Private Lives begins with English newlywed couple Elyot and Sibyl Chase spending their first night at a lovely French hotel. Sibyl is a young, over-dramatic woman who worships her much-older husband, yet she persistently annoys him with questions about his ex-wife, Amanda.
Enter newlyweds Amanda and Victor Prynne. They, too, are enjoying their first evening as a married couple, and uptight Victor also asks worldly Amanda about her former spouse, Elyot. Conveniently, both Sibyl and Victor retreat inside to change for dinner, and the destined re-unification of Amanda and Elyot ensues (though with much hesitancy and reminiscing). The two are obviously still in love and eventually decide to run away to Paris at the end of a very short Act One.
In the second act, set inside Amanda's Parisian flat after the couple has fled the honeymoon hotel, we are allowed an intimate look at the Chases' tumultuous relationship and intense passion for each other. One instant, Amanda is cuddling in Elyot's lap, and the next, she's breaking records over his head and stomping violently about. They reminisce about early vacations, and about the happiness they shared. Elyot proclaims his love, Amanda professes hate. She flits about in a gleeful dance; he mocks her until she hits him. This apartment scene is both disturbing and gratifying to audiences, because, on one side, we see a couple intensely immersed in their love. But within a few moments, those same loving people turn into ugly and cruel beings. We aren't sure whether to laugh, cry, or feel anger at this careless couple.
Their bipolar relationship contributes a convincing depth of reality to the play and also serves as the backbone for this humorous, disturbing, and heart-warming production. I felt so strongly connected to Elyot and Amanda, just because I was allowed to look in on their private lives (hence, the title) and see how they interact when they're alone together.
Private Lives is a specific show, because the action focuses on the intimacies of one couple. But Coward's script also speaks to a universal audience, because he explores marriage, destiny, normalcy, and happiness. For example, at one point, Amanda asks her husband if there's such a thing as happiness in life, because no matter how much in love two people are, they can never achieve constant happiness.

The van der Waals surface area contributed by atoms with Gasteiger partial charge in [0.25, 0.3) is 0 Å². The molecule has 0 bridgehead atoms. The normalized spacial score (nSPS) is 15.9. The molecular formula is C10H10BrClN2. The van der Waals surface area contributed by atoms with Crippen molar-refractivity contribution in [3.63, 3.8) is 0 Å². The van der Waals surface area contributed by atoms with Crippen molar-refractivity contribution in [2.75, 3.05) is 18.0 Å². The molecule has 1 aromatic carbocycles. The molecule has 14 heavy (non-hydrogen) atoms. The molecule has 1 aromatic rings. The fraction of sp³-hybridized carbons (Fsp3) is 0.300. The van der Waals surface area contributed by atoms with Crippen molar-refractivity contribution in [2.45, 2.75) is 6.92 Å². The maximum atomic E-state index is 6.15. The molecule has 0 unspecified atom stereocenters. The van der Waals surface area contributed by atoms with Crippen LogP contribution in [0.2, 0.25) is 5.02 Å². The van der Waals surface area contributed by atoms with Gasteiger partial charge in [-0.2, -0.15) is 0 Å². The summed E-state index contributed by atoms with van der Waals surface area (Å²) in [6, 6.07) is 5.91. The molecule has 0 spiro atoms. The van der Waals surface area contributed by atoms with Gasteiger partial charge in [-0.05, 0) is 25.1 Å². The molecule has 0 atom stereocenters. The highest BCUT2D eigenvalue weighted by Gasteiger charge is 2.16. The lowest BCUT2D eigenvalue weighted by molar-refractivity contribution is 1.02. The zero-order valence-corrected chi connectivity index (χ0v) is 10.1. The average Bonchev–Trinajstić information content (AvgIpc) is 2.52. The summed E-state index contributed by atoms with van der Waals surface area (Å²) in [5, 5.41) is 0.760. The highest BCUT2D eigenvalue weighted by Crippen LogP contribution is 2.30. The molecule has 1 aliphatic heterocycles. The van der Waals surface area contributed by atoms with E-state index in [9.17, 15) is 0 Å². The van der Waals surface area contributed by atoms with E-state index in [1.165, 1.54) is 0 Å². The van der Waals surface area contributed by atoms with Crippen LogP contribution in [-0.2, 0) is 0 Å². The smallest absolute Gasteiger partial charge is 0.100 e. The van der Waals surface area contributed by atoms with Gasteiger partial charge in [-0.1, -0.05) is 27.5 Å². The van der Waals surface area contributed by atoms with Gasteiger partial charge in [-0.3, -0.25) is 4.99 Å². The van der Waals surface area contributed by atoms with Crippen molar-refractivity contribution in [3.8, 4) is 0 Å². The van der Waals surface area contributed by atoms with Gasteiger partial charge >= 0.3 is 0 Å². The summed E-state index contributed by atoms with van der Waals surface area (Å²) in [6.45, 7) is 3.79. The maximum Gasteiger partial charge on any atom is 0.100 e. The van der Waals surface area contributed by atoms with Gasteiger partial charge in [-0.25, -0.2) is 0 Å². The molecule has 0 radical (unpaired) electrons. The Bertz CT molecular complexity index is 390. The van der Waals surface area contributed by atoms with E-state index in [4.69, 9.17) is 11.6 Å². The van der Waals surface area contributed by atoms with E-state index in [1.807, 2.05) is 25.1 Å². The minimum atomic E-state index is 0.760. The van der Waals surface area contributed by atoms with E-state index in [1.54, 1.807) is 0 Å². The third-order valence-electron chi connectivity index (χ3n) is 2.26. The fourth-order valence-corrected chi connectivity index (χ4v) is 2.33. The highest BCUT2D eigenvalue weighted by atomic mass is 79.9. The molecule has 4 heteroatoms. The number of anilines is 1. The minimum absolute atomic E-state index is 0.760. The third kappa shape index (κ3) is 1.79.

The small cast developed their English-accented characters so they didn't fall into stereotypes or over-dramatize, and at the same time, each actor possessed vibrant traits distinct to his or her character. While Tim Budd (Elyot) walked with a sturdy, masculine grace, Mollie Mook (Amanda) usually tromped about in short, quick steps. Budd's snippy humor and nonchalant stance offset Mook's harsh outbursts and spontaneous fits of laughter. Their interaction was so believable that I still have to remind myself they're not really married. Mary Brandt (Sibyl) and Matthew Vire (Victor) also displayed talent in developing unique character traits. Brandt cried in hiccupy outbursts and represented the innocent feminine creature, and Victor portrayed a studious but loving "husband" to Amanda.
Private Lives at Riverside Theatre in Iowa City was the most enjoyable few hours I've spent in a theatre audience in a long time. The actors were so believably real and Coward's script contributed a unique combination of humor, love, desire, anger, and even a bit of stage combat. It's simply not to be missed.
Private Lives at Riverside Theatre in Iowa City runs through October 5. For tickets or more information, visit (http://www.riversidetheatre.org) or call (319)338-7672.